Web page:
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Stardust Mission Status

January 26, 2000

NASA's Stardust spacecraft has successfully completed a three-part deep space maneuver designed to keep it on target for an Earth gravity assist in January 2001. That gravity assist will propel the spacecraft toward its 2004 rendezvous with the Comet Wild-2.

The maneuver consisted of a trio of propulsion firings performed on January 18, 20 and 22 to achieve velocity changes of 58, 52, and 48 meters per second, respectively (about 130, 116 and 107 miles per hour). Each firing lasted for about 30 minutes. With these three engine burns plus a short firing of 11 meters per second (25 miles per hour) made in late December, the flight team changed the spacecraft velocity by about 171 meters per second (383 miles per hour), and put Stardust on target for next year's swingby of Earth.

Stardust's mission is to collect samples of comet dust from Wild-2 for return to Earth in 2006. While en route, the spacecraft will also attempt to gather samples of interstellar dust particles for study on Earth. Engineers plan to command Stardust to extend its dust collector on February 22 in order to begin collecting interstellar dust from a stream that flows into our solar system.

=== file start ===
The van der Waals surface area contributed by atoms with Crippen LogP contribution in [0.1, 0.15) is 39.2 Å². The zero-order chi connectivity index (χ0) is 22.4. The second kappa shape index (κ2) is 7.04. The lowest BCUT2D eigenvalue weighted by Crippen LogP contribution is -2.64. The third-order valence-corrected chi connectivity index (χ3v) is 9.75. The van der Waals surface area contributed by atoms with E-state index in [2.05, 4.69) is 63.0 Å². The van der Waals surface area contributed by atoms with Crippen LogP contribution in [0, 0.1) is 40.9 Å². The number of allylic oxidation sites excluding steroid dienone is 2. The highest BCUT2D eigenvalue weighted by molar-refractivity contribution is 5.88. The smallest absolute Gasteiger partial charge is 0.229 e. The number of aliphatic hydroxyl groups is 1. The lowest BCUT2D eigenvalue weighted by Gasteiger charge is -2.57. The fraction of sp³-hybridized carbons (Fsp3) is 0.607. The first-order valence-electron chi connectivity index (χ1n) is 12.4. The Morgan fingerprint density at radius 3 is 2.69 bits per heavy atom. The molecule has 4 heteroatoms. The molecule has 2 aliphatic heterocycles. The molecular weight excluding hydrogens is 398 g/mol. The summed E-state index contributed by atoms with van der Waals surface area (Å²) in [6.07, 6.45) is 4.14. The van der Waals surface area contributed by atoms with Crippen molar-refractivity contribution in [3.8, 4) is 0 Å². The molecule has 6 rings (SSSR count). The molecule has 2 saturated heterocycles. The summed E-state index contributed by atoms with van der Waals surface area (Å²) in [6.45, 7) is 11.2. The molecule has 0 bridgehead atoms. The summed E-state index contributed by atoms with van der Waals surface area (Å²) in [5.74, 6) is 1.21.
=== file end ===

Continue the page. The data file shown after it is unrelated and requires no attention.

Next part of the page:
Stardust was launched on February 7, 1999. The principal investigator for the Stardust mission is Dr. Donald C. Brownlee of the University of Washington. The mission is managed by NASA's Jet Propulsion Laboratory, Pasadena, CA, for NASA's Office of Space Science, Washington, DC. Lockheed Martin Astronautics, Denver, CO, built and operates the spacecraft. Its instruments were provided by the Jet Propulsion Laboratory, the University of Chicago, and the Max Planck Institute, Garching, Germany. JPL is a division of the California Institute of Technology, Pasadena, Calif.

For more information on the STARDUST mission - the first ever comet sample return mission - please visit the STARDUST home page:



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